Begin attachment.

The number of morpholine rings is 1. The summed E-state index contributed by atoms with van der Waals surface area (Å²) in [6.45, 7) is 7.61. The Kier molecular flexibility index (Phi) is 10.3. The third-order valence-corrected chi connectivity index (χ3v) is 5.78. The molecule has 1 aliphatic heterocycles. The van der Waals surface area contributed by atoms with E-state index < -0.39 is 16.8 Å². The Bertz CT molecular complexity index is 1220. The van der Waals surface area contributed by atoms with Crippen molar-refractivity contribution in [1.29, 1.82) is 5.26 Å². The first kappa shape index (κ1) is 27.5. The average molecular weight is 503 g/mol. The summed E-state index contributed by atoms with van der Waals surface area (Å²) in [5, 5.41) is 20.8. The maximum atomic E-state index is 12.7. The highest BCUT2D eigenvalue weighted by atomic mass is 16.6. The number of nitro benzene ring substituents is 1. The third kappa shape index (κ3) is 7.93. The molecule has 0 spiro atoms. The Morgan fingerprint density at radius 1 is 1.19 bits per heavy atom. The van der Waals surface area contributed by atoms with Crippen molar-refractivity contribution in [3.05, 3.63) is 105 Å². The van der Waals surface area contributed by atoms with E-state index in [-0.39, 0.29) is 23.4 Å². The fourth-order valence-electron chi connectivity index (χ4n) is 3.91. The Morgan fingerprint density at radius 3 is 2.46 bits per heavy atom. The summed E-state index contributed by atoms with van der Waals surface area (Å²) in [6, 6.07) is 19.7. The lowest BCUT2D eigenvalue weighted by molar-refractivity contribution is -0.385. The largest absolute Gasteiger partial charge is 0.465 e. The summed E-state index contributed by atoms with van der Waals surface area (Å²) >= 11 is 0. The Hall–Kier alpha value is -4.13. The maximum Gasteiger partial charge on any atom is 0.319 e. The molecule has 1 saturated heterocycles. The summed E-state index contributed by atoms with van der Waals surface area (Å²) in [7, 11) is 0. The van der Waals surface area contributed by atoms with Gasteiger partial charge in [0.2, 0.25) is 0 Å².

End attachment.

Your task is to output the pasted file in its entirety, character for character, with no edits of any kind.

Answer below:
The number of morpholine rings is 1. The summed E-state index contributed by atoms with van der Waals surface area (Å²) in [6.45, 7) is 7.61. The Kier molecular flexibility index (Phi) is 10.3. The third-order valence-corrected chi connectivity index (χ3v) is 5.78. The molecule has 1 aliphatic heterocycles. The van der Waals surface area contributed by atoms with E-state index < -0.39 is 16.8 Å². The Bertz CT molecular complexity index is 1220. The van der Waals surface area contributed by atoms with Crippen molar-refractivity contribution in [1.29, 1.82) is 5.26 Å². The first kappa shape index (κ1) is 27.5. The average molecular weight is 503 g/mol. The summed E-state index contributed by atoms with van der Waals surface area (Å²) in [5, 5.41) is 20.8. The maximum atomic E-state index is 12.7. The highest BCUT2D eigenvalue weighted by atomic mass is 16.6. The number of nitro benzene ring substituents is 1. The third kappa shape index (κ3) is 7.93. The molecule has 0 spiro atoms. The Morgan fingerprint density at radius 1 is 1.19 bits per heavy atom. The van der Waals surface area contributed by atoms with Crippen molar-refractivity contribution in [3.05, 3.63) is 105 Å². The van der Waals surface area contributed by atoms with E-state index in [-0.39, 0.29) is 23.4 Å². The fourth-order valence-electron chi connectivity index (χ4n) is 3.91. The Morgan fingerprint density at radius 3 is 2.46 bits per heavy atom. The summed E-state index contributed by atoms with van der Waals surface area (Å²) in [6, 6.07) is 19.7. The lowest BCUT2D eigenvalue weighted by molar-refractivity contribution is -0.385. The largest absolute Gasteiger partial charge is 0.465 e. The summed E-state index contributed by atoms with van der Waals surface area (Å²) >= 11 is 0. The Hall–Kier alpha value is -4.13. The maximum Gasteiger partial charge on any atom is 0.319 e. The molecule has 1 saturated heterocycles. The summed E-state index contributed by atoms with van der Waals surface area (Å²) in [7, 11) is 0. The van der Waals surface area contributed by atoms with Gasteiger partial charge in [0.2, 0.25) is 0 Å².